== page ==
New York City declares a totally different public health crisis

New York City declares a totally different public health crisis
AP Photo/John Minchillo

The New York City Board of Health issued a new proclamation of an official public health crisis yesterday, but it wasn’t in response to the COVID pandemic. Or at least not directly aimed at the pandemic, though it was mentioned. The declared crisis in question is… racism. The Board’s analysis has concluded that the pandemic only shone a brighter light on the effects of systemic racism on the health and well-being of BIPOC (Black, indigenous, persons of color) New Yorkers. As such, racism will now be defined as a public health crisis and a lengthy list of orders have been issued to deal with the situation. What we’re seeing here is yet another instance of an executive order being issued instead of any sort of legislative action, resulting in more mandates to come after a new round of public reports have been filed. We’ll get to why this seemingly well-intentioned demand should be worrisome to you in a moment. (CBS New York)

Racism is now officially a public health crisis in New York City.

Monday, the city’s Board of Health passed a resolution recognizing the impact of racism on people’s health during the pandemic, which magnified inequities in communities of color.

“We must confront racism as a public health crisis. This pandemic magnified inequities, leading to suffering disproportionately borne by communities of color. But these inequities are not inevitable,” New York City Health Commissioner Dave Chokshi wrote on Twitter.

You can read the Department of Health’s full release here.

The DoH is attempting to address the impact of racism on healthcare from two different angles. One is the disparate impact of COVID on communities of color while the other is the overall quality of healthcare available. As to the second point, there is data to support the fact that healthcare options in majority-minority communities in New York (and other cities) are fewer and of lower quality than in more affluent neighborhoods. As usual, they choose to blame this imbalance on racism when it’s actually the effects of endemic poverty being observed. You can go into some of the poorer, primarily white rural communities, particularly in the south, and see the same thing. It’s just more visible in the cities. And that’s definitely a problem worth addressing, though nobody seems to know how to manage the feat.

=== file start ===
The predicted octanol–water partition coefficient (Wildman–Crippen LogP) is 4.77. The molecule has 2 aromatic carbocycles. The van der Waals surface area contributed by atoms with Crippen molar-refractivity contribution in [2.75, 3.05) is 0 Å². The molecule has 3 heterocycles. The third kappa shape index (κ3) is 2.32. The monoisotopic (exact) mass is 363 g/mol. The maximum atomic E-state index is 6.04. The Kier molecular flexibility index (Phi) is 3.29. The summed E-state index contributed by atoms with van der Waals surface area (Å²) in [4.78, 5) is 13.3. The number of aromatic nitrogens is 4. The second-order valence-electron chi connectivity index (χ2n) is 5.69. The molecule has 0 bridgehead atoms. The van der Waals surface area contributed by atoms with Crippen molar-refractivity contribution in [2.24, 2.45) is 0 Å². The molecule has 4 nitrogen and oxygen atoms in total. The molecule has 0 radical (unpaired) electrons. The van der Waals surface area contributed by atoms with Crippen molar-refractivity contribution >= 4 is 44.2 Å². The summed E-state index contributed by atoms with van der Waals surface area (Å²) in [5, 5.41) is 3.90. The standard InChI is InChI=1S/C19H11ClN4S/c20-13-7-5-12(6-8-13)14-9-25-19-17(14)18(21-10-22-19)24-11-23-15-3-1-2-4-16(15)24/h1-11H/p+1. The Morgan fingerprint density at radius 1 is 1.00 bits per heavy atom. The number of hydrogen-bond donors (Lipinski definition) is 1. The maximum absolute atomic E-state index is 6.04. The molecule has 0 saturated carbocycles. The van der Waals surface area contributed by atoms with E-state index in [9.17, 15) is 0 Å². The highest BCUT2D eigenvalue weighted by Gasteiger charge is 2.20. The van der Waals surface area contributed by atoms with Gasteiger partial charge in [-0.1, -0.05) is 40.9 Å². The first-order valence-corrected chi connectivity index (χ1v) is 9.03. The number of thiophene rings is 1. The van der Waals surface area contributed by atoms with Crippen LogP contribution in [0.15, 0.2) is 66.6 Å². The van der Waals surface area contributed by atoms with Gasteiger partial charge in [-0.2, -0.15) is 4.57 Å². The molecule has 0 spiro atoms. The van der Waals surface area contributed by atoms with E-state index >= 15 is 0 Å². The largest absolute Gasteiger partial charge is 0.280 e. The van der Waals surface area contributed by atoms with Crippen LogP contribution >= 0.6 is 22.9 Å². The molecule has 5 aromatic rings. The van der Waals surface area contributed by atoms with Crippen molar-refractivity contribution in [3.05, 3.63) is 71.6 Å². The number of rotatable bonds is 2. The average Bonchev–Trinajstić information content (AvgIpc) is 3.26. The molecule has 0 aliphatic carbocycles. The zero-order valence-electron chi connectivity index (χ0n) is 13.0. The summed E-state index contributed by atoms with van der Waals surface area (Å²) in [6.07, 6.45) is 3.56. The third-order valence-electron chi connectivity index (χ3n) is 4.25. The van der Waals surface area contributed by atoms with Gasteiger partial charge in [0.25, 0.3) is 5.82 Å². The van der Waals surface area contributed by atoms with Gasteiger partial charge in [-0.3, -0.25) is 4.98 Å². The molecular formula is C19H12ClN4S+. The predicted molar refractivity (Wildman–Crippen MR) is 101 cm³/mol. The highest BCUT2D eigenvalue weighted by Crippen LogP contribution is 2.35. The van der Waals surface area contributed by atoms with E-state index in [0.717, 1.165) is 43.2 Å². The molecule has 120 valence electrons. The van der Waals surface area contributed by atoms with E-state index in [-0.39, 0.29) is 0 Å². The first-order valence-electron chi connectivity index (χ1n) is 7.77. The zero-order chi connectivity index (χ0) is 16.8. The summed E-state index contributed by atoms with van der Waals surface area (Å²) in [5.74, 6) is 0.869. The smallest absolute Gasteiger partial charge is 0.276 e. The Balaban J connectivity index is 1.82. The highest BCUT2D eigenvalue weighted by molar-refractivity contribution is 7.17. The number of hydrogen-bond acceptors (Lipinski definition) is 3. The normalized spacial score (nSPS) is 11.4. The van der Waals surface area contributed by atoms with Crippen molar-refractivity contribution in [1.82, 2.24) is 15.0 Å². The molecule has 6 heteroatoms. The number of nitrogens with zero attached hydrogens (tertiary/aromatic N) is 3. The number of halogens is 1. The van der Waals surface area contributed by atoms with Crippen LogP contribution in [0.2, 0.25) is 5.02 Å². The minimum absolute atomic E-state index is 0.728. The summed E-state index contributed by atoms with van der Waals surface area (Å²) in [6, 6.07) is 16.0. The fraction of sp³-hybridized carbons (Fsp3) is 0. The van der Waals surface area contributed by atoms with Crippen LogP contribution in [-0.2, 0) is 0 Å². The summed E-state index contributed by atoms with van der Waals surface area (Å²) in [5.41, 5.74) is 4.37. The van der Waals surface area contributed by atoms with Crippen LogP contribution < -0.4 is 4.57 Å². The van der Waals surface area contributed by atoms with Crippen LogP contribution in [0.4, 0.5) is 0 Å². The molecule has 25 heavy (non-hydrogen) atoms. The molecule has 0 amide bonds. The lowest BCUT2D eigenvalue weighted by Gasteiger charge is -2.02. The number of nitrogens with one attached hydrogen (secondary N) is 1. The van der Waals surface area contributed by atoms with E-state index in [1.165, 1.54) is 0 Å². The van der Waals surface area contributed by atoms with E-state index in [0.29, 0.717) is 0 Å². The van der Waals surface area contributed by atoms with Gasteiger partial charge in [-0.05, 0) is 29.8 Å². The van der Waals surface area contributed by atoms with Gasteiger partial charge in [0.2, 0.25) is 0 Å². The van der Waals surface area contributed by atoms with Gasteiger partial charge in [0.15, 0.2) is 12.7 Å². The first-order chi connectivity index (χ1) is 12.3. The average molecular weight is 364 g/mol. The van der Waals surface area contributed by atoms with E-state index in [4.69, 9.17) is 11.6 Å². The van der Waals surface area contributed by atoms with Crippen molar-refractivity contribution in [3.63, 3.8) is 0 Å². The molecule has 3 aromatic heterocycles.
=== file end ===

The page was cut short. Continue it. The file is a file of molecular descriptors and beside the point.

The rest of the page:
When it comes to COVID, however, the biggest disparity we observed in communities of color was in vaccination rates, leading to higher numbers of cases of infection. Population density was also an issue, but that goes back to the endemic poverty challenge. The vaccination rates, however, were not being driven by a lack of access for people of color. New York set up some of the first mass vaccination pods in the poorest neighborhoods, just as was seen in other cities. There were state workers and volunteers literally going through neighborhoods and banging on doors, begging people to get vaccinated. Unfortunately, vaccine hesitancy was highest among Black New Yorkers for a variety of reasons, many of them quite understandable.

To get back to the worrisome nature of this decree, let’s reflect on how these actions are being put in place. As we learned from the beginning of the pandemic, you can wield a lot of special powers when you make an official emergency declaration and you don’t have to go through the legislative process to put new mandates and restrictions into effect. By declaring racism to be a public health crisis (even when poverty is the actual challenge they are facing), the city is now opening itself up to new mandates and restrictions that the voters will have no say in via their elected representatives.

If they can do that, how much else might they do? How long until they make gun violence a health crisis? Or climate change? (Liberals already refer to the “climate crisis” on a regular basis.) Is it really so far-fetched to think that some power-mad Democrat might try to issue a gun control mandate in the name of addressing the “health crisis” of guns? Might they just start ordering all of the natural gas lines in the city shut off in the name of combatting the “health crisis” of climate change?

Go ahead and call me crazy or paranoid or whatever you like. But we’ve seen seeing this game of autocratic power-grabbing play out for going on two years now. And officials who get a taste of that sort of power don’t always want to give it up. If they run out of reasons to keep treating COVID like a “health crisis” in the coming months, I’m not going to be the least bit surprised if a series of additional “official crisis” declarations follow.

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David Strom 6:01 PM on March 29, 2023